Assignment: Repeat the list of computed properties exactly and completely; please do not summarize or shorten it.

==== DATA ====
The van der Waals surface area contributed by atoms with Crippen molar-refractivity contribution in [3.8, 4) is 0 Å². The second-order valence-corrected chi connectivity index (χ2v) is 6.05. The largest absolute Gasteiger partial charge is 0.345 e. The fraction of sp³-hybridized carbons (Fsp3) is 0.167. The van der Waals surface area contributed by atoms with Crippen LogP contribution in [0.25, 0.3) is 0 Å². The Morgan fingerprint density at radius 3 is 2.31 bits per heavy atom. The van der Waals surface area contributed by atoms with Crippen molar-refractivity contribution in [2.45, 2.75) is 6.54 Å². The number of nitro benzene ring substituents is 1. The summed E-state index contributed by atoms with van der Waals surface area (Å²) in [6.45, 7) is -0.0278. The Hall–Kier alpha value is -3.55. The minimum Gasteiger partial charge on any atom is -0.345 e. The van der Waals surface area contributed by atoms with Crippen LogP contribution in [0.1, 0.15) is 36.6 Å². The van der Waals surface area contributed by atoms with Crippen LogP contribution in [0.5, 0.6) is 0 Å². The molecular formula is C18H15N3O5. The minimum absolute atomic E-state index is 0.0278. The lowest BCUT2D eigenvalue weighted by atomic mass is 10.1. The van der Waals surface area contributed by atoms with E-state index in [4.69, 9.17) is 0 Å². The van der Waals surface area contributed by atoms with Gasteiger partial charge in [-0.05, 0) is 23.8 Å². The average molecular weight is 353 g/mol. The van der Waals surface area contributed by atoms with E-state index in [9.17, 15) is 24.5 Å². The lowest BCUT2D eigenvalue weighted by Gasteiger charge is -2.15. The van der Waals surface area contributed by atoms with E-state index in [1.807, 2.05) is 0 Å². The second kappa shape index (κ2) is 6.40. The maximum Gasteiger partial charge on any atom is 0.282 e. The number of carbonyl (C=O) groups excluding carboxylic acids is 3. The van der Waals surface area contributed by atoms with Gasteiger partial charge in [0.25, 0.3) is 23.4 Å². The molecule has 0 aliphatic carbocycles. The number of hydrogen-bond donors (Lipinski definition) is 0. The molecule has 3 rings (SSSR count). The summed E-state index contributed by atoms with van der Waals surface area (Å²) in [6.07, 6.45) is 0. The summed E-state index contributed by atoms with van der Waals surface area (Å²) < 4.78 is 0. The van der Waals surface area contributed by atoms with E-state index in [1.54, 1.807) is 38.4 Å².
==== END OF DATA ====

The van der Waals surface area contributed by atoms with Crippen molar-refractivity contribution in [3.8, 4) is 0 Å². The second-order valence-corrected chi connectivity index (χ2v) is 6.05. The largest absolute Gasteiger partial charge is 0.345 e. The fraction of sp³-hybridized carbons (Fsp3) is 0.167. The van der Waals surface area contributed by atoms with Crippen LogP contribution in [0.25, 0.3) is 0 Å². The Morgan fingerprint density at radius 3 is 2.31 bits per heavy atom. The van der Waals surface area contributed by atoms with Crippen molar-refractivity contribution in [2.45, 2.75) is 6.54 Å². The number of nitro benzene ring substituents is 1. The summed E-state index contributed by atoms with van der Waals surface area (Å²) in [6.45, 7) is -0.0278. The Hall–Kier alpha value is -3.55. The minimum Gasteiger partial charge on any atom is -0.345 e. The van der Waals surface area contributed by atoms with Crippen LogP contribution in [0.1, 0.15) is 36.6 Å². The van der Waals surface area contributed by atoms with Crippen LogP contribution in [0.5, 0.6) is 0 Å². The molecular formula is C18H15N3O5. The minimum absolute atomic E-state index is 0.0278. The lowest BCUT2D eigenvalue weighted by atomic mass is 10.1. The van der Waals surface area contributed by atoms with E-state index in [4.69, 9.17) is 0 Å². The van der Waals surface area contributed by atoms with Gasteiger partial charge in [-0.05, 0) is 23.8 Å². The average molecular weight is 353 g/mol. The van der Waals surface area contributed by atoms with E-state index in [9.17, 15) is 24.5 Å². The lowest BCUT2D eigenvalue weighted by Gasteiger charge is -2.15. The van der Waals surface area contributed by atoms with E-state index in [1.807, 2.05) is 0 Å². The second kappa shape index (κ2) is 6.40. The maximum Gasteiger partial charge on any atom is 0.282 e. The number of carbonyl (C=O) groups excluding carboxylic acids is 3. The van der Waals surface area contributed by atoms with Gasteiger partial charge in [0.25, 0.3) is 23.4 Å². The molecule has 0 aliphatic carbocycles. The number of hydrogen-bond donors (Lipinski definition) is 0. The molecule has 3 rings (SSSR count). The summed E-state index contributed by atoms with van der Waals surface area (Å²) in [6.07, 6.45) is 0. The summed E-state index contributed by atoms with van der Waals surface area (Å²) < 4.78 is 0. The van der Waals surface area contributed by atoms with E-state index in [1.54, 1.807) is 38.4 Å².